Trump search: Empty classified folders among items seized at Mar-a-Lago
FBI agents who searched former President Donald Trump's Florida home last month found top secret records in an office and storage room, along with folders with classified banners but nothing inside and more than 10,000 other government records with no classification markings, according to a more detailed inventory of the seized material made public on Friday.
The inventory compiled by the Justice Department reveals in general terms the contents of 33 boxes and containers taken from an office and a storage room at Mar-a-Lago during the Aug. 8 search. Though the inventory does not describe the content of the documents, it shows the extent to which classified information — including material at the top-secret level — was stashed in boxes at the home and mixed among newspapers, magazines, clothing and other personal items.
It also makes clear for the first time the volume of unclassified government documents at the home even though presidential records were to have been turned over to the National Archives and Records Administration. The Archives had tried unsuccessfully for months to secure their return from Trump and then contacted the FBI after locating classified information in a batch of 15 boxes it received in January.
The Justice Department has said there was no secure space at Mar-a-Lago for sensitive government secrets, and has opened a criminal investigation focused on their retention there and on what it says were efforts in the past several months to obstruct the probe. It is also investigating potential violations of a law that criminalizes the mutilation or concealment of government records, classified or not.
Lawyers for Trump did not immediately return an email seeking comment Friday. Trump spokesman Taylor Budowich asserted that the FBI search was a "SMASH AND GRAB" — though the Justice Department had received court-authorized permission to search specific locations in the home.
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The inventory was released as the Justice Department undertakes its criminal investigation, as intelligence agencies assess any potential damage caused by mishandling of classified information and as a judge weighs whether to appoint a special master — essentially an outside legal expert — to review the records.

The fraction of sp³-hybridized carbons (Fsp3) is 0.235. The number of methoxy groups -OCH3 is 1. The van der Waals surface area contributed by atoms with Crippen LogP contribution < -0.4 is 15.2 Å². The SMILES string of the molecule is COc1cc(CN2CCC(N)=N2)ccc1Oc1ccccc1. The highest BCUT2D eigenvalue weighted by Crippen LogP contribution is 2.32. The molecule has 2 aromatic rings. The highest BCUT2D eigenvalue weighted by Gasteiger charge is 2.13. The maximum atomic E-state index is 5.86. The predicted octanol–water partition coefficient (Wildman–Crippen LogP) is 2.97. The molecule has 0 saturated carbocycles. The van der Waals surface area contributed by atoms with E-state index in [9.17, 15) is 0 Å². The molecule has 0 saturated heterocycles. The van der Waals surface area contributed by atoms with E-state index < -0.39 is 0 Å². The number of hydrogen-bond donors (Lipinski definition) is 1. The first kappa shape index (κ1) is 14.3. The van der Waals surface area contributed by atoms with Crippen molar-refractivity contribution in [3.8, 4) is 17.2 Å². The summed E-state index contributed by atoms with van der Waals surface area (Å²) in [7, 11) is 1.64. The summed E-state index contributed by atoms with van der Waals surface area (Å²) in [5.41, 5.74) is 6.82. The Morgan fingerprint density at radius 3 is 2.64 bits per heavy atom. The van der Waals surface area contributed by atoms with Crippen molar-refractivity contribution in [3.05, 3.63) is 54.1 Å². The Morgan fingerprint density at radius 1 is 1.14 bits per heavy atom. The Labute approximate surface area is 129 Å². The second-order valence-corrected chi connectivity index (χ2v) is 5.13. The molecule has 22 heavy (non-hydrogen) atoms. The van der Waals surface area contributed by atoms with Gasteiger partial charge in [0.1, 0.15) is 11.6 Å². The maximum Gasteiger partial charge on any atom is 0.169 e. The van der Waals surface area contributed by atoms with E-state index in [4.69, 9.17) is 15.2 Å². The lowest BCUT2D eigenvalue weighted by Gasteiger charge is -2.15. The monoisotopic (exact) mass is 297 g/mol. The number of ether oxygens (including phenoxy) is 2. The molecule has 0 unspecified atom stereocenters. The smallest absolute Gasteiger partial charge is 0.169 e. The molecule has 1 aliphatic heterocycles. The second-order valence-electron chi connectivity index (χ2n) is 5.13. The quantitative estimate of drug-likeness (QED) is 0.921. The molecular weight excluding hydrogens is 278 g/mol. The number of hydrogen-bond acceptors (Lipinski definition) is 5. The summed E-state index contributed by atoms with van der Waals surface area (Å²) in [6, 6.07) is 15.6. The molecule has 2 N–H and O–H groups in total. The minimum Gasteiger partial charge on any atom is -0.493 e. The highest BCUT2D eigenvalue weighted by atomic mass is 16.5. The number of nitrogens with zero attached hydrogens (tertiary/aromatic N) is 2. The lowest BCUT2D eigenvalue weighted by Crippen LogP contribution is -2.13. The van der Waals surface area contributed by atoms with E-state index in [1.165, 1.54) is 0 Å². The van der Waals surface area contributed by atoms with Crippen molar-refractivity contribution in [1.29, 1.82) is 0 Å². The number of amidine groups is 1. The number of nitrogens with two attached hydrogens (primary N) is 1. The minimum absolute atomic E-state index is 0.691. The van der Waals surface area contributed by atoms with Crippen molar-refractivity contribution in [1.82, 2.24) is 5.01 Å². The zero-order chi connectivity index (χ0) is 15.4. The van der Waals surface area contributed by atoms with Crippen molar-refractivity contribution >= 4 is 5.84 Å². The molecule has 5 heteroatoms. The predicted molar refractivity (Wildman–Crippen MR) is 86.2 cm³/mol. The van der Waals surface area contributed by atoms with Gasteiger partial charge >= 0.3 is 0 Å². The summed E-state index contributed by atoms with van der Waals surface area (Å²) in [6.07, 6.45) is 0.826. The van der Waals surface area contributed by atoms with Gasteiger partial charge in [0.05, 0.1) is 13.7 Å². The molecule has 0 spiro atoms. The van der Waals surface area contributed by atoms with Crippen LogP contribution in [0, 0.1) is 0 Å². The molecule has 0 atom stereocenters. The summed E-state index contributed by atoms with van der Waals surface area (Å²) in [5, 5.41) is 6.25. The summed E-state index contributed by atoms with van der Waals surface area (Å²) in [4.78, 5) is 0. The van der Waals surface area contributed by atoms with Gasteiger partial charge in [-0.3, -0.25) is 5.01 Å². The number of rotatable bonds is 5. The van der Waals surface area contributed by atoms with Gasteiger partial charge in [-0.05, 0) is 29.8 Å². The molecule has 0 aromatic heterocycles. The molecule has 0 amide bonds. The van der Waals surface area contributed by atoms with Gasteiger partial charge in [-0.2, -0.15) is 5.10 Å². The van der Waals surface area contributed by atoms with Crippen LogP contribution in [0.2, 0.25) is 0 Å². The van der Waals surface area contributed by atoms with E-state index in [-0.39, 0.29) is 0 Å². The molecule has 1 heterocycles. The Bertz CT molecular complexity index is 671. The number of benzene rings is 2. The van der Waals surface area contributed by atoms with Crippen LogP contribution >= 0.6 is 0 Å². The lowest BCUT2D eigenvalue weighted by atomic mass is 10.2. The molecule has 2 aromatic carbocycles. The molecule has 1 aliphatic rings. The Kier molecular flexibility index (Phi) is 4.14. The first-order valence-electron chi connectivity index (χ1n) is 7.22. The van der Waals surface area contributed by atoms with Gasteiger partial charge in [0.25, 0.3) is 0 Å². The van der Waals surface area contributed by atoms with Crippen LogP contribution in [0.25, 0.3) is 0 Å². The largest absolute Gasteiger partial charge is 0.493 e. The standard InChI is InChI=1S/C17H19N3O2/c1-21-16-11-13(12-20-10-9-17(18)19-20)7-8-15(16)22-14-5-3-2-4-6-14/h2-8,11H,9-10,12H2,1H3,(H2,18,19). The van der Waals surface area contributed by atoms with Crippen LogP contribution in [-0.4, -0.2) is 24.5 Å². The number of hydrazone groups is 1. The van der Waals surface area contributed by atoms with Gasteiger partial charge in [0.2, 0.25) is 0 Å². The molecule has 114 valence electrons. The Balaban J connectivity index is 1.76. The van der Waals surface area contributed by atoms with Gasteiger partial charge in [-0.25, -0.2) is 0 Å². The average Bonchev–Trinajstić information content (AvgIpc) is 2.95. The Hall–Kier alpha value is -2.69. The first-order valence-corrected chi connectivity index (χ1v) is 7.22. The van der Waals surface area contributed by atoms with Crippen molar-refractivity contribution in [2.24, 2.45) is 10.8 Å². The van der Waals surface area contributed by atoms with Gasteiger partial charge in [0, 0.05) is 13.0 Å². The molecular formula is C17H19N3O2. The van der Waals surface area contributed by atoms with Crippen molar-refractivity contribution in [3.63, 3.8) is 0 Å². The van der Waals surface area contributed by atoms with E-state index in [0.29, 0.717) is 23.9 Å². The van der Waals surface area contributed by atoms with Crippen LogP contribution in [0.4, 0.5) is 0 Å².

The inventory had been filed earlier under seal, but the Justice Department had said that given the "extraordinary circumstances," it did not object to making it public. Trump himself has previously called for the disclosure of documents related to the search. U.S. District Judge Aileen Cannon said on Thursday that she planned to unseal the inventory and did so on Friday.
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All told, the inventory shows, the FBI seized more than 100 documents with classification markings in August, including 18 marked top secret, 54 secret and 31 confidential. The FBI identified 184 documents marked as classified in 15 boxes recovered by the National Archives in January, and received additional classified documents during a June visit to Mar-a-Lago.
Former U.S. President Donald Trump leaves Trump Tower to meet with New York Attorney General Letitia James for a civil investigation on August 10, 2022 in New York City. (Photo by James Devaney/GC Images)
The court filings have not offered an explanation for why Trump had kept the classified documents, and why he and his representatives did not give them when requested.
The inventory shows that 43 empty folders with classified banners were taken from a box or container at the office, along with an additional 28 empty folders labeled as "Return to Staff Secretary" or military aide. Empty folders of that nature were also found in a storage closet.
It is not clear from the inventory list what might have happened to any of the documents that apparently had been inside.
Separately Friday, the Justice Department said in a court filing that it had reviewed the records seized during the recent search and had segregated those with classified markings to ensure that they were being stored according to proper protocol and procedure.
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"The seized materials will continue to be used to further the government's investigation, and the investigative team will continue to use and evaluate the seized materials as it takes further investigative steps, such as through additional witness interviews and grand jury practice," the department said.
It added that "additional evidence pertaining to the seized items," including the manner in which they were stored, "will inform the government's investigation."